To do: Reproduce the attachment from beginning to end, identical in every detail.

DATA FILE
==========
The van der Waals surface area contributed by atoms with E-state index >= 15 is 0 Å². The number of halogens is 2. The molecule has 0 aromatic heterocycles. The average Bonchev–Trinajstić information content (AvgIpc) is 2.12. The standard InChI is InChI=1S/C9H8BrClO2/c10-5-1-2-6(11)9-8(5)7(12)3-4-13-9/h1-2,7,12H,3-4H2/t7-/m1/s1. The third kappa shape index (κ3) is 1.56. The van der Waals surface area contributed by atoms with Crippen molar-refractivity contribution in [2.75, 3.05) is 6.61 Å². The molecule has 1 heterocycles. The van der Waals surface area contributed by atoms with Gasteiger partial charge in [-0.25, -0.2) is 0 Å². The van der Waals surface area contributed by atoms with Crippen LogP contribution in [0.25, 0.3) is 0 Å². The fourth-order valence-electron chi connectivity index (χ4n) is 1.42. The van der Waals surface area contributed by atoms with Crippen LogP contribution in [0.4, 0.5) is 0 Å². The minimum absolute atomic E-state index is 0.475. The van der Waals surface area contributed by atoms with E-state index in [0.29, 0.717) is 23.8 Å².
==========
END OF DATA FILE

The van der Waals surface area contributed by atoms with E-state index >= 15 is 0 Å². The number of halogens is 2. The molecule has 0 aromatic heterocycles. The average Bonchev–Trinajstić information content (AvgIpc) is 2.12. The standard InChI is InChI=1S/C9H8BrClO2/c10-5-1-2-6(11)9-8(5)7(12)3-4-13-9/h1-2,7,12H,3-4H2/t7-/m1/s1. The third kappa shape index (κ3) is 1.56. The van der Waals surface area contributed by atoms with Crippen molar-refractivity contribution in [2.75, 3.05) is 6.61 Å². The molecule has 1 heterocycles. The van der Waals surface area contributed by atoms with Gasteiger partial charge in [-0.25, -0.2) is 0 Å². The van der Waals surface area contributed by atoms with Crippen LogP contribution in [0.25, 0.3) is 0 Å². The fourth-order valence-electron chi connectivity index (χ4n) is 1.42. The van der Waals surface area contributed by atoms with Crippen LogP contribution in [0.4, 0.5) is 0 Å². The minimum absolute atomic E-state index is 0.475. The van der Waals surface area contributed by atoms with E-state index in [0.29, 0.717) is 23.8 Å².